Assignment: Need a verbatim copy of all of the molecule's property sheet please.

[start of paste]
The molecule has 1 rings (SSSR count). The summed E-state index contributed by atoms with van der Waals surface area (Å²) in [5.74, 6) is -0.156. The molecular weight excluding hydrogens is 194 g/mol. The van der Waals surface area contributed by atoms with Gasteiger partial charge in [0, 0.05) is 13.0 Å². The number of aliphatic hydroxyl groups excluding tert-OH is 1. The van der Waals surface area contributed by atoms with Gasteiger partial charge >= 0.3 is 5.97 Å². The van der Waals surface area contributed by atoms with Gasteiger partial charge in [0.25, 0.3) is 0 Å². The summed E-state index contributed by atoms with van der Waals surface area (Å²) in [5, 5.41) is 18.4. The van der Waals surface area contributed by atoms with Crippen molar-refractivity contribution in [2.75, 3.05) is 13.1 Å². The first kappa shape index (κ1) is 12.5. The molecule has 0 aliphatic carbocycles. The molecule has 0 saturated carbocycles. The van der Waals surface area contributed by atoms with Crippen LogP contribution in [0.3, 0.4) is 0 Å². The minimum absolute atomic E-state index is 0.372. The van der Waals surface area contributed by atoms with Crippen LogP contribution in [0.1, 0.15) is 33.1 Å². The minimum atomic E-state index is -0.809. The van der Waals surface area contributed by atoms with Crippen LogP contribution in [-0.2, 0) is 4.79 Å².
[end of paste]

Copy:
The molecule has 1 rings (SSSR count). The summed E-state index contributed by atoms with van der Waals surface area (Å²) in [5.74, 6) is -0.156. The molecular weight excluding hydrogens is 194 g/mol. The van der Waals surface area contributed by atoms with Gasteiger partial charge in [0, 0.05) is 13.0 Å². The number of aliphatic hydroxyl groups excluding tert-OH is 1. The van der Waals surface area contributed by atoms with Gasteiger partial charge >= 0.3 is 5.97 Å². The van der Waals surface area contributed by atoms with Gasteiger partial charge in [0.25, 0.3) is 0 Å². The summed E-state index contributed by atoms with van der Waals surface area (Å²) in [5, 5.41) is 18.4. The van der Waals surface area contributed by atoms with Crippen molar-refractivity contribution in [2.75, 3.05) is 13.1 Å². The first kappa shape index (κ1) is 12.5. The molecule has 0 aliphatic carbocycles. The molecule has 0 saturated carbocycles. The van der Waals surface area contributed by atoms with Crippen LogP contribution in [0.3, 0.4) is 0 Å². The minimum absolute atomic E-state index is 0.372. The van der Waals surface area contributed by atoms with Crippen LogP contribution in [0.1, 0.15) is 33.1 Å². The minimum atomic E-state index is -0.809. The van der Waals surface area contributed by atoms with Crippen LogP contribution in [-0.2, 0) is 4.79 Å².